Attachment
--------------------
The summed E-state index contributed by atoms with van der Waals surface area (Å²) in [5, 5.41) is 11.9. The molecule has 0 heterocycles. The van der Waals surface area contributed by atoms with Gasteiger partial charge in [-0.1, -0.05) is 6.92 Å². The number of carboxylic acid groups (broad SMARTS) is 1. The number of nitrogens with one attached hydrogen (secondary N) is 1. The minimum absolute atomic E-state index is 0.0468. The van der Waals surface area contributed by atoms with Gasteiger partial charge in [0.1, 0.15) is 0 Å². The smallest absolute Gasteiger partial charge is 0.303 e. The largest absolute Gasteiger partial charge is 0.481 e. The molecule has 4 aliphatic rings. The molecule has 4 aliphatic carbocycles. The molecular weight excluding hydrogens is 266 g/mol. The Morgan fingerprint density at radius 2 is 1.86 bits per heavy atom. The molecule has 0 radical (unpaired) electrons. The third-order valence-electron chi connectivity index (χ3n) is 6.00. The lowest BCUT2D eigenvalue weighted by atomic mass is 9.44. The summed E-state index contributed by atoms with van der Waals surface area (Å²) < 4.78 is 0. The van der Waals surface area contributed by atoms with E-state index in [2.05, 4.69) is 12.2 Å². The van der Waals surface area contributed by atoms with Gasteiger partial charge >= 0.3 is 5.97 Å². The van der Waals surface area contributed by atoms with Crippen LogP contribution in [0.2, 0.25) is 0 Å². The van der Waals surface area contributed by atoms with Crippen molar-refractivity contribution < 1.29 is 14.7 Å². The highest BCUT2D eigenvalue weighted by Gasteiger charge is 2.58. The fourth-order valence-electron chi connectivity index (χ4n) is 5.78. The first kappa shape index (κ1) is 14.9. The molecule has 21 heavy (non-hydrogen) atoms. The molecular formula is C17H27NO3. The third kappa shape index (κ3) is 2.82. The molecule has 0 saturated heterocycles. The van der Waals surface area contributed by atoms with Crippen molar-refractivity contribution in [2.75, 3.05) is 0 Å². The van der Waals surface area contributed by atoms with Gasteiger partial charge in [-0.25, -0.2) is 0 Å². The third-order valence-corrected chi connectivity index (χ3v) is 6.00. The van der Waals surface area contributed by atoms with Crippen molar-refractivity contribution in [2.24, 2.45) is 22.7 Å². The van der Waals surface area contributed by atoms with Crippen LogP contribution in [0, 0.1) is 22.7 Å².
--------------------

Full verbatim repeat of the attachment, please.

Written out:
The summed E-state index contributed by atoms with van der Waals surface area (Å²) in [5, 5.41) is 11.9. The molecule has 0 heterocycles. The van der Waals surface area contributed by atoms with Gasteiger partial charge in [-0.1, -0.05) is 6.92 Å². The number of carboxylic acid groups (broad SMARTS) is 1. The number of nitrogens with one attached hydrogen (secondary N) is 1. The minimum absolute atomic E-state index is 0.0468. The van der Waals surface area contributed by atoms with Gasteiger partial charge in [0.1, 0.15) is 0 Å². The smallest absolute Gasteiger partial charge is 0.303 e. The largest absolute Gasteiger partial charge is 0.481 e. The molecule has 4 aliphatic rings. The molecule has 4 aliphatic carbocycles. The molecular weight excluding hydrogens is 266 g/mol. The Morgan fingerprint density at radius 2 is 1.86 bits per heavy atom. The molecule has 0 radical (unpaired) electrons. The third-order valence-electron chi connectivity index (χ3n) is 6.00. The lowest BCUT2D eigenvalue weighted by atomic mass is 9.44. The summed E-state index contributed by atoms with van der Waals surface area (Å²) < 4.78 is 0. The van der Waals surface area contributed by atoms with E-state index in [2.05, 4.69) is 12.2 Å². The van der Waals surface area contributed by atoms with Gasteiger partial charge >= 0.3 is 5.97 Å². The van der Waals surface area contributed by atoms with Crippen LogP contribution in [0.2, 0.25) is 0 Å². The van der Waals surface area contributed by atoms with Crippen molar-refractivity contribution < 1.29 is 14.7 Å². The highest BCUT2D eigenvalue weighted by Gasteiger charge is 2.58. The fourth-order valence-electron chi connectivity index (χ4n) is 5.78. The first kappa shape index (κ1) is 14.9. The molecule has 21 heavy (non-hydrogen) atoms. The molecular formula is C17H27NO3. The third kappa shape index (κ3) is 2.82. The molecule has 0 saturated heterocycles. The van der Waals surface area contributed by atoms with Crippen molar-refractivity contribution in [2.75, 3.05) is 0 Å². The van der Waals surface area contributed by atoms with Gasteiger partial charge in [-0.25, -0.2) is 0 Å². The third-order valence-corrected chi connectivity index (χ3v) is 6.00. The van der Waals surface area contributed by atoms with Crippen molar-refractivity contribution in [2.24, 2.45) is 22.7 Å². The van der Waals surface area contributed by atoms with Crippen LogP contribution in [0, 0.1) is 22.7 Å².